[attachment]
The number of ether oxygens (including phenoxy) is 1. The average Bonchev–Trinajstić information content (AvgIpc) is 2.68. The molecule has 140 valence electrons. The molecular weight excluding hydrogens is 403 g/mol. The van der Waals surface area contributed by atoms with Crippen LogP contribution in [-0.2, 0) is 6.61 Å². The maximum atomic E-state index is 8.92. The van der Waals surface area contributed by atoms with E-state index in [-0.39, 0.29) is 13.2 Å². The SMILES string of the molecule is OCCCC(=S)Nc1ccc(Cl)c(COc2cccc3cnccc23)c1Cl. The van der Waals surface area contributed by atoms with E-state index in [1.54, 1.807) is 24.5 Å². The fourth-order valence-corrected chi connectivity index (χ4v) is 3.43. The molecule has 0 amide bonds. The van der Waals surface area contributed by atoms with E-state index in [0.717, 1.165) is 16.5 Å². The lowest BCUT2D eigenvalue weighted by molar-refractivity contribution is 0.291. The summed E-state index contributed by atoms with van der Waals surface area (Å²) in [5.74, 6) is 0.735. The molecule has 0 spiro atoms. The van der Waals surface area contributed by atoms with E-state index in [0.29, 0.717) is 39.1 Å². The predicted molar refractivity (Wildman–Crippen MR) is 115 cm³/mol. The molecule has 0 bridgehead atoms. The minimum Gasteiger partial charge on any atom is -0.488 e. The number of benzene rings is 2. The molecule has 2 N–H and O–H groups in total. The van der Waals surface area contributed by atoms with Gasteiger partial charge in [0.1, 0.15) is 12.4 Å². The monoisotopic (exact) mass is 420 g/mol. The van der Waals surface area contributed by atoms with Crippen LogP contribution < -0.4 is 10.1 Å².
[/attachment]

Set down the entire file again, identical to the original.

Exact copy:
The number of ether oxygens (including phenoxy) is 1. The average Bonchev–Trinajstić information content (AvgIpc) is 2.68. The molecule has 140 valence electrons. The molecular weight excluding hydrogens is 403 g/mol. The van der Waals surface area contributed by atoms with Crippen LogP contribution in [-0.2, 0) is 6.61 Å². The maximum atomic E-state index is 8.92. The van der Waals surface area contributed by atoms with E-state index in [-0.39, 0.29) is 13.2 Å². The SMILES string of the molecule is OCCCC(=S)Nc1ccc(Cl)c(COc2cccc3cnccc23)c1Cl. The van der Waals surface area contributed by atoms with E-state index in [1.54, 1.807) is 24.5 Å². The fourth-order valence-corrected chi connectivity index (χ4v) is 3.43. The molecule has 0 amide bonds. The van der Waals surface area contributed by atoms with E-state index in [0.717, 1.165) is 16.5 Å². The lowest BCUT2D eigenvalue weighted by molar-refractivity contribution is 0.291. The summed E-state index contributed by atoms with van der Waals surface area (Å²) in [5.74, 6) is 0.735. The molecule has 0 spiro atoms. The van der Waals surface area contributed by atoms with E-state index in [0.29, 0.717) is 39.1 Å². The predicted molar refractivity (Wildman–Crippen MR) is 115 cm³/mol. The molecule has 0 bridgehead atoms. The minimum Gasteiger partial charge on any atom is -0.488 e. The number of benzene rings is 2. The molecule has 2 N–H and O–H groups in total. The van der Waals surface area contributed by atoms with Gasteiger partial charge in [0.1, 0.15) is 12.4 Å². The monoisotopic (exact) mass is 420 g/mol. The van der Waals surface area contributed by atoms with Crippen LogP contribution < -0.4 is 10.1 Å².